MANHATTAN, Kan. — A professor at the University of California-Davis who has spent nearly two decades studying the relationship between the livestock industry and air quality will be the featured speaker for the Henry C. Gardiner Global Food Systems lecture Oct. 11 at Kansas State University.
Frank Mitloehner will present, ‘Rethinking Methane: Animal Agriculture’s Path to Climate Neutrality,’ beginning at 7 p.m. in McCain Auditorium. Admission is free.
“One of the most important aspects right now in and around livestock is its impact on climate,” said Mitloehner, who is also director of the CLEAR Center, which conducts sustainability research on animal agriculture.
“There is this notion out there that the impact of animal agriculture on the climate is tremendous. We have actual data that shows what the impact really is, and we can share with the audience what beef, dairy, pigs and poultry emit, and what we can do to further mitigate those emissions.”
Once livestock emissions and mitigation processes are better understood, Mitloehner said the world can move closer to turning what can be viewed as a liability into an asset.
“When you reduce a gas like methane, for example, something really beautiful happens,” he said. “You can actually pull carbon out of the atmosphere, which can have a positive impact on our climate.”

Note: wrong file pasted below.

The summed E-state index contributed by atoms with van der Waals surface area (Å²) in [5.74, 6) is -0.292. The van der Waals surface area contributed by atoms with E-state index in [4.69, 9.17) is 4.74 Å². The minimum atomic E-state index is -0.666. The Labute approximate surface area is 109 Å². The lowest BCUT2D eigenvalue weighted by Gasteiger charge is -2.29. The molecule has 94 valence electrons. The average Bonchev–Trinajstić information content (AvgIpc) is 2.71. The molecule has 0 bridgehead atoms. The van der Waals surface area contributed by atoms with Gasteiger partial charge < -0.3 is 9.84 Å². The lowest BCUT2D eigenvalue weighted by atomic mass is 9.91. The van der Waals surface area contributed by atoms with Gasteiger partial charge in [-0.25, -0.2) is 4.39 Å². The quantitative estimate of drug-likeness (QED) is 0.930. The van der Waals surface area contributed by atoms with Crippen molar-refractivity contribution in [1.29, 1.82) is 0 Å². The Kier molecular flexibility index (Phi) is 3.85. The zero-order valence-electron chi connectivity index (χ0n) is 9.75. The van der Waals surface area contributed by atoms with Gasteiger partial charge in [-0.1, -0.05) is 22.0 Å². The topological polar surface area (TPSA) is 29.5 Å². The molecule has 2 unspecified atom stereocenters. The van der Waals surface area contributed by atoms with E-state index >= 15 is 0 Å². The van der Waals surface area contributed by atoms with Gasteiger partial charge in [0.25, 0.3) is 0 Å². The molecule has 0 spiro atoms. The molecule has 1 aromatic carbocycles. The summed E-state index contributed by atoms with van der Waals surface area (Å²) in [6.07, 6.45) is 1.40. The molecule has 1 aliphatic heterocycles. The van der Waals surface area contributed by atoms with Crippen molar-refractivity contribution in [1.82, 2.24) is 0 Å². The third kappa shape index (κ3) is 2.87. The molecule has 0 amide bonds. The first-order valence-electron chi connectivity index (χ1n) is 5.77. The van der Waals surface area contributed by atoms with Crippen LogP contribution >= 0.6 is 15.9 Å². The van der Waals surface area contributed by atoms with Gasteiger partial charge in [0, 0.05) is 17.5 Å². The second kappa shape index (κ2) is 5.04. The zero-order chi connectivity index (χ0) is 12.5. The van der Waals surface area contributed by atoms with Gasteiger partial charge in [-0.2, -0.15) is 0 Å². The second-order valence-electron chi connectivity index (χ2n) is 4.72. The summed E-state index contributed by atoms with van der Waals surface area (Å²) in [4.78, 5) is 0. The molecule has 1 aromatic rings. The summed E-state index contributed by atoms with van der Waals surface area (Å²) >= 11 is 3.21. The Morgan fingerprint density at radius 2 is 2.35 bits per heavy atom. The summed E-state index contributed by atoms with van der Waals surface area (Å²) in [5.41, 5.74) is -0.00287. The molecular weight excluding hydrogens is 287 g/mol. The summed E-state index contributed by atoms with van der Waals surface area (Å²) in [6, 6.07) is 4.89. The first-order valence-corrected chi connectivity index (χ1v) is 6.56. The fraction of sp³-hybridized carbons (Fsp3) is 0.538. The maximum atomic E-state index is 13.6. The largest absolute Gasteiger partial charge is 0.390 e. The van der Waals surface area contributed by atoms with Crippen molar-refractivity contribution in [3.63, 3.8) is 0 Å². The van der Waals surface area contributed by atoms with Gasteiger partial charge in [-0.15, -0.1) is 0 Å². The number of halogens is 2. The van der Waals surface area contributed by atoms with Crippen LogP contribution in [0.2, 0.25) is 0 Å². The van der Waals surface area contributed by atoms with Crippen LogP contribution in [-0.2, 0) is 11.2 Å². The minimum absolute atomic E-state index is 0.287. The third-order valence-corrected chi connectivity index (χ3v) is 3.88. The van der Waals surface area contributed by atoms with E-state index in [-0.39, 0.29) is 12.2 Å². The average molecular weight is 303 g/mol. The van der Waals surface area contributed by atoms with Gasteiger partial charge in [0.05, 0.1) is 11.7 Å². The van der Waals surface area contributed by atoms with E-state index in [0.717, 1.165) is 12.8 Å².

“So,” Mitloehner adds, “educating farmers and ranchers how to reduce their impacts can reduce overall warming impacts and can lead to the opposite: a cooling effect. This will be surprising to many, but this is something that we have figured out and are capable of communicating pretty effectively.”
Mitloehner said the CLEAR Center’s research is communicated broadly. His team routinely writes a blog that covers livestock sustainability issues, and reaches up to 300,000 readers. A YouTube channel maintained by the Center regularly gets “hundreds of thousands” of views, he said, though a recent piece titled ‘Eating Less Meat Won’t Save the Planet’ was watched 2.5 million times.
Mitloehner’s Twitter account — @GHGguru – receives approximately 3 million impressions per month.
“There are people interested in the intersection of livestock and the environment, and they want to hear from people who are not just tooting some propaganda, but who actually research these things,” he said.
Kansas State University established the Henry C. Gardiner Global Food Systems lecture in 2015 to provide science-based education about world food issues. The series allows students, faculty, staff and Kansas citizens to interact with U.S. and international food industry leaders on topics of current interest.
The lecture series is funded by the Gardiner family of Ashland, Kansas. Henry C. Gardiner, who passed away just days before the first lecture in 2015, was known as a visionary leader who dedicated his career to improving the beef industry through science and technology.
— Pat Melgares, K-State Research and Extension
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